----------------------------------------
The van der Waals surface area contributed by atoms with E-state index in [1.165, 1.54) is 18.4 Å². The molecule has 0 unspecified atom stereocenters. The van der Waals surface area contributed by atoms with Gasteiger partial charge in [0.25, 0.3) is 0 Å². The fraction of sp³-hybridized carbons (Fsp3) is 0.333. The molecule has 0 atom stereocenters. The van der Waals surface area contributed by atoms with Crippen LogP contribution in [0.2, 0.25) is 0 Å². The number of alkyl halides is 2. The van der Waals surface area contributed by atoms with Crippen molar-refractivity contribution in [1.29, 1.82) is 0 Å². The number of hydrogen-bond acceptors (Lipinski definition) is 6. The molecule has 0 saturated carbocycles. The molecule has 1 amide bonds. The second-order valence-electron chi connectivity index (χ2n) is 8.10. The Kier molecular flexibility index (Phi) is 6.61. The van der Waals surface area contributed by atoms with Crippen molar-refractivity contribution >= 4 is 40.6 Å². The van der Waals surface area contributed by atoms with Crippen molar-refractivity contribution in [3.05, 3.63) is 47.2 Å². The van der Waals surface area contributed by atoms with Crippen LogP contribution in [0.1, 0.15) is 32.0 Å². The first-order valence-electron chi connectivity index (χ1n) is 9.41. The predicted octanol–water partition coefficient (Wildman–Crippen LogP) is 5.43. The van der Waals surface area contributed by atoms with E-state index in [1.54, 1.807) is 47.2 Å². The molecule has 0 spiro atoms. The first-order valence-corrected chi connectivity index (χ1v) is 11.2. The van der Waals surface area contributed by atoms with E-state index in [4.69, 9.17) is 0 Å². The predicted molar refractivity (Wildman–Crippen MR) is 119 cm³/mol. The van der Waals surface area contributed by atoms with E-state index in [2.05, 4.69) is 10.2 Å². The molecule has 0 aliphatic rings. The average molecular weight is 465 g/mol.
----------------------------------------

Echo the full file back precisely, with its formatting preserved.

The van der Waals surface area contributed by atoms with E-state index in [1.165, 1.54) is 18.4 Å². The molecule has 0 unspecified atom stereocenters. The van der Waals surface area contributed by atoms with Gasteiger partial charge in [0.25, 0.3) is 0 Å². The fraction of sp³-hybridized carbons (Fsp3) is 0.333. The molecule has 0 atom stereocenters. The van der Waals surface area contributed by atoms with Crippen LogP contribution in [0.2, 0.25) is 0 Å². The number of alkyl halides is 2. The van der Waals surface area contributed by atoms with Crippen molar-refractivity contribution in [1.29, 1.82) is 0 Å². The number of hydrogen-bond acceptors (Lipinski definition) is 6. The molecule has 0 saturated carbocycles. The molecule has 1 amide bonds. The second-order valence-electron chi connectivity index (χ2n) is 8.10. The Kier molecular flexibility index (Phi) is 6.61. The van der Waals surface area contributed by atoms with Crippen molar-refractivity contribution >= 4 is 40.6 Å². The van der Waals surface area contributed by atoms with Crippen molar-refractivity contribution in [3.05, 3.63) is 47.2 Å². The van der Waals surface area contributed by atoms with Crippen LogP contribution in [0.1, 0.15) is 32.0 Å². The first-order valence-electron chi connectivity index (χ1n) is 9.41. The predicted octanol–water partition coefficient (Wildman–Crippen LogP) is 5.43. The van der Waals surface area contributed by atoms with E-state index in [1.54, 1.807) is 47.2 Å². The molecule has 0 spiro atoms. The first-order valence-corrected chi connectivity index (χ1v) is 11.2. The van der Waals surface area contributed by atoms with E-state index in [4.69, 9.17) is 0 Å². The predicted molar refractivity (Wildman–Crippen MR) is 119 cm³/mol. The van der Waals surface area contributed by atoms with E-state index in [2.05, 4.69) is 10.2 Å². The molecule has 0 aliphatic rings. The average molecular weight is 465 g/mol.